Transformative courage and clarity

Published 5:41 pm Tuesday, January 21, 2020

By Connie Nolen / Community Columnist

“How’s your dad?” Paul Gagliano asked. He also asked if my parents would attend Clemson’s final playoff game. Relaying that my dad was much better after a bad fall in September—but not up to the long walks of stadiums, I asked Gagliano if he’d make the trip. An old friend of the Swinney family, Gagliano said that he’d attend and he agreed to send pictures.

Early on Jan. 14, I thanked Gagliano for the pregame photos he’d sent. Although Clemson wasn’t victorious, I was so proud of Swinney’s response. Dabo Swinney is a man who knows what matters.

Following the NCAA Championship, a reporter asked Clemson senior Tanner Muse what his legacy would be at Clemson.

“I think at the end of the day I’m gonna be defined as person more than a football player… I appreciate them (the younger players) for lovin’ on me and lettin’ me love them. I can’t thank them enough,” said Muse after his team’s loss to LSU.

Muse’s statement silenced the post-game press conference. In that room full of reporters, no one had a single response to Muse’s profound statement.

Finally, another reporter asked Swinney what he said to Trevor Lawrence after a disappointing play.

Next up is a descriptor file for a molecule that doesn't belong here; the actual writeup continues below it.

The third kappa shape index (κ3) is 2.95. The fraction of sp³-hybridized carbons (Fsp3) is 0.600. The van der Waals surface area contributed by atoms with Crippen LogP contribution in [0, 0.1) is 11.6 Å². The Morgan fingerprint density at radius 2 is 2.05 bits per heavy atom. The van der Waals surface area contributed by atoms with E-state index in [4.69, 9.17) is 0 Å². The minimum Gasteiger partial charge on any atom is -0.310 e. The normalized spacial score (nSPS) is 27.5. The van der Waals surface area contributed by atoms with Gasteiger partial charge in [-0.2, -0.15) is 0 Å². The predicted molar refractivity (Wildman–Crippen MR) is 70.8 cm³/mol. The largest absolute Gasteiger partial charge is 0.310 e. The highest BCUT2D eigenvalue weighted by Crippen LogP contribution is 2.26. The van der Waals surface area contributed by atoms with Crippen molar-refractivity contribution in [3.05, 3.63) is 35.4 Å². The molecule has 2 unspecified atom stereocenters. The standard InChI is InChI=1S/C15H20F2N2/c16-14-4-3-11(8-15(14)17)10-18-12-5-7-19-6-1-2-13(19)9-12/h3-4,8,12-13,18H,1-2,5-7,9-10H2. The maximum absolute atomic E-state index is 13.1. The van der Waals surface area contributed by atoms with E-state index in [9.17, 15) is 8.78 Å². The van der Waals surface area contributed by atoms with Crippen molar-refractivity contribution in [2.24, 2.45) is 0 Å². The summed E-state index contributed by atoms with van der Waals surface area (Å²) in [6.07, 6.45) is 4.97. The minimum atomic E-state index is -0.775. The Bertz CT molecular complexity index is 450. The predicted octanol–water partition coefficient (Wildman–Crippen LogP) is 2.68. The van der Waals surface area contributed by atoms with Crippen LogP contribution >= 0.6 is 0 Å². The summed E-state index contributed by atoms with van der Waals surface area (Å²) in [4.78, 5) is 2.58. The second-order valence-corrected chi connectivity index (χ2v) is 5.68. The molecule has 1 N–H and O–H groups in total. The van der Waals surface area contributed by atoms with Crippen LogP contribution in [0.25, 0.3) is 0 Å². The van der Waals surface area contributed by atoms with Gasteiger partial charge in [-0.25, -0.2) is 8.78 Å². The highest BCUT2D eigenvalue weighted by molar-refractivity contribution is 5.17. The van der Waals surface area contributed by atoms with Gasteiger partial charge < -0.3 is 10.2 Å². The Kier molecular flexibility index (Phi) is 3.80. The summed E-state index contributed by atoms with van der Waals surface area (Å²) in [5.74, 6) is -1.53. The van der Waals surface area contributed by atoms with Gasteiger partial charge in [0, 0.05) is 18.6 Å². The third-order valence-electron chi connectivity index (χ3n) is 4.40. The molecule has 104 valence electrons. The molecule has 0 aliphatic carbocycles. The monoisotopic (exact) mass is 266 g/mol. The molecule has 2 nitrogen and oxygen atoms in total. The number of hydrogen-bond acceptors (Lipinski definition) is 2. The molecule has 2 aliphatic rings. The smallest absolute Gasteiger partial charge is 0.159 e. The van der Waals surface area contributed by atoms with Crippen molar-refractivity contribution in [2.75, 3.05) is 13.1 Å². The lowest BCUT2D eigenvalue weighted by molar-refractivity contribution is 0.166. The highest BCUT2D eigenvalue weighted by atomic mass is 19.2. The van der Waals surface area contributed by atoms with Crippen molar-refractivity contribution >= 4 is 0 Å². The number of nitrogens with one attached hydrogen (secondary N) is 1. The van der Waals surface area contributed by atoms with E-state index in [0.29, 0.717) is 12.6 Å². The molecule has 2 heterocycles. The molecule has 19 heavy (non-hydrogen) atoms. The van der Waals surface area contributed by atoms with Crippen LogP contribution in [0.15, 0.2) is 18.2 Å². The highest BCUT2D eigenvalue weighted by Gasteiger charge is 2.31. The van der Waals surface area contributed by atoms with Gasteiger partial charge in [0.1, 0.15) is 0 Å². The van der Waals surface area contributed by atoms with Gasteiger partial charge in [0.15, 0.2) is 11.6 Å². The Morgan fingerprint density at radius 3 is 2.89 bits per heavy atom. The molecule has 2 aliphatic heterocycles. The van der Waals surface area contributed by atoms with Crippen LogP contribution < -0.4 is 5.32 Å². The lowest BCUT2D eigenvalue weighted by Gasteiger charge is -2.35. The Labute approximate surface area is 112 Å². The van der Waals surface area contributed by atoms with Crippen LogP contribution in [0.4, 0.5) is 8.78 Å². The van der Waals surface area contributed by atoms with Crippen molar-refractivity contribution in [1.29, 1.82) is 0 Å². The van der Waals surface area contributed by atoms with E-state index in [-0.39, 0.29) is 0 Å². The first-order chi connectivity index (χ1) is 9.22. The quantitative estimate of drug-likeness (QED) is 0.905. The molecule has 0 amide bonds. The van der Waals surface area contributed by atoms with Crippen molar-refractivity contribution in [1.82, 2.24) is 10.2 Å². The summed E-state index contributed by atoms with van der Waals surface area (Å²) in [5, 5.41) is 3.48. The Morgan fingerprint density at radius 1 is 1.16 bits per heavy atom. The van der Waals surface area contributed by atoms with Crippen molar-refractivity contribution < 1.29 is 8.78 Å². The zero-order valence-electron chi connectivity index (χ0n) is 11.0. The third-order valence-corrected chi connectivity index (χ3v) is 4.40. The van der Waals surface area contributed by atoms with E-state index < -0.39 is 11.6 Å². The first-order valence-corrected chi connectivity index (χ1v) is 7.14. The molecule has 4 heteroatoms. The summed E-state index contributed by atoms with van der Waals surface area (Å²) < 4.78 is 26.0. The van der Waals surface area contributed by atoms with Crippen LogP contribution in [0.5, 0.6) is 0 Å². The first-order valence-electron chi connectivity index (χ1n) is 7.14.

“I just told him to keep his head up. I told him that I loved him,” said Dabo Swinney. “We love on ‘em when they throw touchdown passes and I wanted to love on him when he made a mistake too. . . I love that guy.”

Swinney expressed his gratitude for his players and his coaching staff, and the success of the past decade.  He congratulated LSU and their coach, complimenting their performance and their hard work.

Another reporter asked Swinney how he’d define “this era of Clemson football”?

“Transformative,” said Swinney. “I’m not sure if that’s a word.”

Transformative is a word defined as “causing a marked change.”

Swinney’s courage and clarity is transformative. As Swinney and his players openly speak of their love for one another, college football has noticed. Brave enough to voice spirituality and gratitude, Swinney’s bravery emerges transformative behaviors.